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Laurel Raftery

Associate Professor
School of Life Sciences
Office: SEB 3174
Phone: 702-774-1404
Fax: 702-895-3956


Cell Communication, Developmental Genetics, Epithelial Cell Biology, Fruit Fly Genetics, Cell Biology of Embryonic Development and Tissue Renewal


Ph.D. University of Colorado, Boulder


My laboratory studies how cells communicate to coordinate the formation of functioning organs. We use fruit flies as a model organism, because of the powerful genetic tools available to study cell biology in whole tissues.

In the course of a lifetime, tissues and organs must maintain their function despite environmental insults, disease, and aging. They do so using many of the same genes and proteins that were used to build the tissue during embryonic development. Both development and repair processes are tightly controlled to obtain optimal function and prevent overgrowth. In both processes, cells constantly sense their environment to make decisions about their fate, for example deciding whether to divide, migrate or differentiate. Other cells in the tissue guide these decisions by producing signals that transmit information about the state of the tissue. The resultant combination of signals coordinates individual cell decisions across the tissue to build or maintain functional architecture. Our laboratory uses the fruit fly, Drosophila melanogaster, as an experimental model to investigate the genes and proteins that cells use to detect these signals and interpret them to select the appropriate fate for tissue function. Current projects in our lab focus on two general approaches to this problem.

First, we are investigating concerted migration of epithelial cells in the fly ovary. Epithelial cells are tightly connected into an organized sheet, and are essential to the function of most organs in both flies and humans. Each fly egg is formed within a structure called a follicle, which includes both germ cells and a somatic epithelium of about 650 follicle cells. This epithelium develops together with the underlying oocyte to create a functional egg. In late oogenesis, neighboring regions of the epithelium undergo distinct migrations: either moving to cover the anterior end of the oocyte or leave the epithelium to cover the apical surface of adjacent follicle cells. To investigate the mechanisms that direct these migrations, we use are variety of techniques to examine genetically manipulated follicle cells, including time-lapse micro-imaging of cultured egg chambers. Our goal is to understand how cell-cell communication mechanisms are fine-tuned to differentiate these two neighboring cell populations and drive two distinct modes of concerted cell migrations.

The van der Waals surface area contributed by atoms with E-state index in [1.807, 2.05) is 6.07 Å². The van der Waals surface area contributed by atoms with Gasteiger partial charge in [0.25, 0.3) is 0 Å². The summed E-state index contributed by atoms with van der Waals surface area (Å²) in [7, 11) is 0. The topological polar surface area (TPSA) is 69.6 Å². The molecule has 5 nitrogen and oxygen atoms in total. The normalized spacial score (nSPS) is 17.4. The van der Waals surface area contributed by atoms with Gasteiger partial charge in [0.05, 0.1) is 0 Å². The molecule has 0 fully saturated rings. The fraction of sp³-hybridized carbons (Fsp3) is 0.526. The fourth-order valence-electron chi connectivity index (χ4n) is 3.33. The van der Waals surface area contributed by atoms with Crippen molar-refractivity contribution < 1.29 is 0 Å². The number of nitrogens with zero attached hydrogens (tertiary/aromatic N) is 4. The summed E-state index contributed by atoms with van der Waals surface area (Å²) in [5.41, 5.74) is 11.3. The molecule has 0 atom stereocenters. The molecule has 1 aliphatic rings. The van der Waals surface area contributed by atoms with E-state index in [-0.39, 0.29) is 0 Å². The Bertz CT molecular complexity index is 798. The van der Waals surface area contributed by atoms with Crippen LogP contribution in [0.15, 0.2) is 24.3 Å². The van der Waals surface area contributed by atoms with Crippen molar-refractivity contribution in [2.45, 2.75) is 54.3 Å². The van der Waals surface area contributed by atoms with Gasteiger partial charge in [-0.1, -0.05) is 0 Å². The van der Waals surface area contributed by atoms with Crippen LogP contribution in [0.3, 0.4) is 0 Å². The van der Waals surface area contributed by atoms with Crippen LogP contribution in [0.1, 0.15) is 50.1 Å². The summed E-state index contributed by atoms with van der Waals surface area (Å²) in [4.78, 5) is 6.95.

Second, we are investigating the mechanisms that create a “set-point” for tissue-wide responses to a specific cell communication signal. For this approach, we are focusing on the Bone Morphogenetic Proteins (BMPs), secreted proteins that organize the growth and structure of tissues and body plans in organisms from hydra to humans. BMPs have the functional properties of developmental morphogens; when present in different concentrations they induce different cell. We are using the development of the fly wing as our experimental system, and developing computational methods to analyze image data from our experiments. Our goal is to understand how intracellular mechanisms, such as crosstalk between signal transduction pathways, constrain growth and differentiation to create a wing blade of appropriate size and structure.

Additional Information

SEB Program Group: Integrative Physiology
SEB Lab Location: 3155/3156
SEB Lab Phone Number: 702-774-1474